By Anna Berend
I am envious of those who can make their own clothes, accessories, décor and gifts. We all know people like this; those who can cut out and sew their own skirts, hats, bags and more; darn the holes in well-worn and loved sweaters and scarves; design and make quilts for babies, wedding gifts and warmth; and turn a few strands of yarn into hats, mittens and scarves in no time at all.
Ever so slowly, these abilities, that once came so easily and were considered essential skills, began to fade away. These talents were beginning to become lost arts. That is, until a recent revival of handicrafts.
While these lost arts seem to be truly lost on me as I have no crafting abilities, there is no shortage of handicraft classes teaching basic to advanced sewing, quilting and needlework for those with an interest and probably more skill than I possess. I have divided these classes into three categories: sewing, quilting and needlework. Whether yearning for a new hobby, a way to save money on clothes, gifts, etc. or a new way to make a living, I think you’ll find a shop that’s to your liking.
If you are interested in learning the basics of sewing, making a cute skirt, designing and stitching up a tote bag or you simply want to know how to properly hem a pair pants or sew a button back on, check these locations. Each of these shops offers a number of classes for various levels of sewing students each month and some have sewing rooms for use on an hourly basis and clubs to join.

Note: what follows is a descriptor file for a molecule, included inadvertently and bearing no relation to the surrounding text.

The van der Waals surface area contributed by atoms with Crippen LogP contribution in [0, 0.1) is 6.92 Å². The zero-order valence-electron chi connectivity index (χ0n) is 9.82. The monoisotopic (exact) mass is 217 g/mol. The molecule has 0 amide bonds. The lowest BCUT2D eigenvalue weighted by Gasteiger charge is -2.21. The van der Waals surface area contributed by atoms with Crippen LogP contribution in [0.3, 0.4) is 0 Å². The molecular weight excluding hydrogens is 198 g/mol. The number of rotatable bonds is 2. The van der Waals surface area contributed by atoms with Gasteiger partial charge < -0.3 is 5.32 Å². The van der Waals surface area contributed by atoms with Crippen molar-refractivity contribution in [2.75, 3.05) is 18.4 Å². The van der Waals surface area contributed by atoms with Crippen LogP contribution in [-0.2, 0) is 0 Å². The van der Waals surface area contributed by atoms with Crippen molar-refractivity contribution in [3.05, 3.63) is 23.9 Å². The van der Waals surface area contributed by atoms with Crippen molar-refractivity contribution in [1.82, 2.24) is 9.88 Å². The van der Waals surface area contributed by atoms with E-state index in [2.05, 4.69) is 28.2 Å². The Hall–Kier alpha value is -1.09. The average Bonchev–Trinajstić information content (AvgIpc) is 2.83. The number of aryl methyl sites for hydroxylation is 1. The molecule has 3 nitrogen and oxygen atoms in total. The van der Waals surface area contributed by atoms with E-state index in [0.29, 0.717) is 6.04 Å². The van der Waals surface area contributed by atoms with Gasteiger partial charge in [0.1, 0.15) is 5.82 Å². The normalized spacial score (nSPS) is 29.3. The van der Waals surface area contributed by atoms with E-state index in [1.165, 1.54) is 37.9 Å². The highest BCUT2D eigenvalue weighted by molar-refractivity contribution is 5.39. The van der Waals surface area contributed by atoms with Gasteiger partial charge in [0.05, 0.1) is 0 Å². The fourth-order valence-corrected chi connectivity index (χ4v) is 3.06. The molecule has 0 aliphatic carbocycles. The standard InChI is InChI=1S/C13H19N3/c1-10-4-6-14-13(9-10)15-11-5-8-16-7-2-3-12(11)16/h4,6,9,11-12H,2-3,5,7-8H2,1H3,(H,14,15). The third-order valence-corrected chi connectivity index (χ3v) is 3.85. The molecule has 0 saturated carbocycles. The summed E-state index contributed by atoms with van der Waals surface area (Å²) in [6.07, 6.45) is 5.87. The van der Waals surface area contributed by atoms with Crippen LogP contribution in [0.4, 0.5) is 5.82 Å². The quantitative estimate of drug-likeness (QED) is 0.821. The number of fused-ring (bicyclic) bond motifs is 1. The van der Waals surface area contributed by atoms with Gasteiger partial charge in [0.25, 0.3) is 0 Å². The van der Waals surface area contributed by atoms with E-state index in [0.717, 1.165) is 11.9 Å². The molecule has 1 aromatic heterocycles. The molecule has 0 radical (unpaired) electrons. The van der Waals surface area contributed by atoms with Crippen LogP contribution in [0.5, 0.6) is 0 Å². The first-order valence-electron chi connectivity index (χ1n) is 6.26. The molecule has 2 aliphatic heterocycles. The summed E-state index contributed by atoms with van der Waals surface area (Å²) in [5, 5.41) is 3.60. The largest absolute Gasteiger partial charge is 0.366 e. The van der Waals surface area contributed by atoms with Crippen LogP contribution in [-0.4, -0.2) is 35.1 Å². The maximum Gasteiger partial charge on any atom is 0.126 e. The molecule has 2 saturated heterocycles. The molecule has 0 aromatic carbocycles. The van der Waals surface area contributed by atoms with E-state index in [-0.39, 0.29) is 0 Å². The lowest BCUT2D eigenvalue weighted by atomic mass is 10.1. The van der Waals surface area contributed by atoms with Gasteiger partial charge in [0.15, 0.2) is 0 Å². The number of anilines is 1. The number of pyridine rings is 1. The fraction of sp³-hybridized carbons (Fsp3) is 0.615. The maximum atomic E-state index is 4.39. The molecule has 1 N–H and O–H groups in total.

It looks so simple, but without some instruction in this fine art, that beautiful scarf you want to make for yourself may elude you and leave you with a mess of soft yarn sitting in a basket. Figure out the basics, come for a social gathering of knitters who offer each other tips or learn specific stitches. Each of these locations has classes for every level of learning.
Nothing warms the heart and body like the gift of a magnificent handmade quilt. While this craft may seem daunting, these locations offer a variety of classes of different levels, techniques and projects. There are also quilting clubs to join.
Did we miss any locations that offer classes in any of these handicrafts? Tell us in the comments.
Anna Berend is an attorney and the author of Motherly Law Blog. On Motherly Law, Anna writes about legal issues that affect families and offers tips and resources that pertain to those legal topics. On occasion, inspiration strikes and Anna writes about something totally unrelated to the law. You can find Anna at MotherlyLaw.com, on Facebook at Motherly Law and on Twitter @MotherlyLaw.